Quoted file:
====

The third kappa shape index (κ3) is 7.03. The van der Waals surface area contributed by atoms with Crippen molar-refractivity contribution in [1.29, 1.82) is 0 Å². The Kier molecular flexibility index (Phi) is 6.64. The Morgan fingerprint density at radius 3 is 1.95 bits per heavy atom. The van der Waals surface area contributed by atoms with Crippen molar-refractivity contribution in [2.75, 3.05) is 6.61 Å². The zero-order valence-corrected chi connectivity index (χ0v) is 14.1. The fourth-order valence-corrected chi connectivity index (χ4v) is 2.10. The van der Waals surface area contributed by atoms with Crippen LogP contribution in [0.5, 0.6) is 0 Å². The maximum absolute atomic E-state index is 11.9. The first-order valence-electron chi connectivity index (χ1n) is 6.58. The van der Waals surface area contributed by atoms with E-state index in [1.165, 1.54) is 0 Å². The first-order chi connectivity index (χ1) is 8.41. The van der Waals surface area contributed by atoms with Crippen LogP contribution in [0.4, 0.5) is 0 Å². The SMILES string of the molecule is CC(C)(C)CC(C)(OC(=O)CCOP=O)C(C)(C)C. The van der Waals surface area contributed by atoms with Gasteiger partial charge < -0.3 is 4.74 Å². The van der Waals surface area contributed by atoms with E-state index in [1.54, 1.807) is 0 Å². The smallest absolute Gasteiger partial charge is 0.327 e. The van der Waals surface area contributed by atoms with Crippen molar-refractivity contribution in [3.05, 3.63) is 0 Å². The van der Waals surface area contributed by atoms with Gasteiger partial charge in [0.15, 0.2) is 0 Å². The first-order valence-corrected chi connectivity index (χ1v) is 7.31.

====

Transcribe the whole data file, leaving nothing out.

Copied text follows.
The third kappa shape index (κ3) is 7.03. The van der Waals surface area contributed by atoms with Crippen molar-refractivity contribution in [1.29, 1.82) is 0 Å². The Kier molecular flexibility index (Phi) is 6.64. The Morgan fingerprint density at radius 3 is 1.95 bits per heavy atom. The van der Waals surface area contributed by atoms with Crippen molar-refractivity contribution in [2.75, 3.05) is 6.61 Å². The zero-order valence-corrected chi connectivity index (χ0v) is 14.1. The fourth-order valence-corrected chi connectivity index (χ4v) is 2.10. The van der Waals surface area contributed by atoms with Crippen LogP contribution in [0.5, 0.6) is 0 Å². The maximum absolute atomic E-state index is 11.9. The first-order valence-electron chi connectivity index (χ1n) is 6.58. The van der Waals surface area contributed by atoms with E-state index in [1.165, 1.54) is 0 Å². The first-order chi connectivity index (χ1) is 8.41. The van der Waals surface area contributed by atoms with Crippen LogP contribution in [0.4, 0.5) is 0 Å². The SMILES string of the molecule is CC(C)(C)CC(C)(OC(=O)CCOP=O)C(C)(C)C. The van der Waals surface area contributed by atoms with Gasteiger partial charge < -0.3 is 4.74 Å². The van der Waals surface area contributed by atoms with E-state index in [1.54, 1.807) is 0 Å². The smallest absolute Gasteiger partial charge is 0.327 e. The van der Waals surface area contributed by atoms with Crippen molar-refractivity contribution in [3.05, 3.63) is 0 Å². The van der Waals surface area contributed by atoms with Gasteiger partial charge in [0.15, 0.2) is 0 Å². The first-order valence-corrected chi connectivity index (χ1v) is 7.31.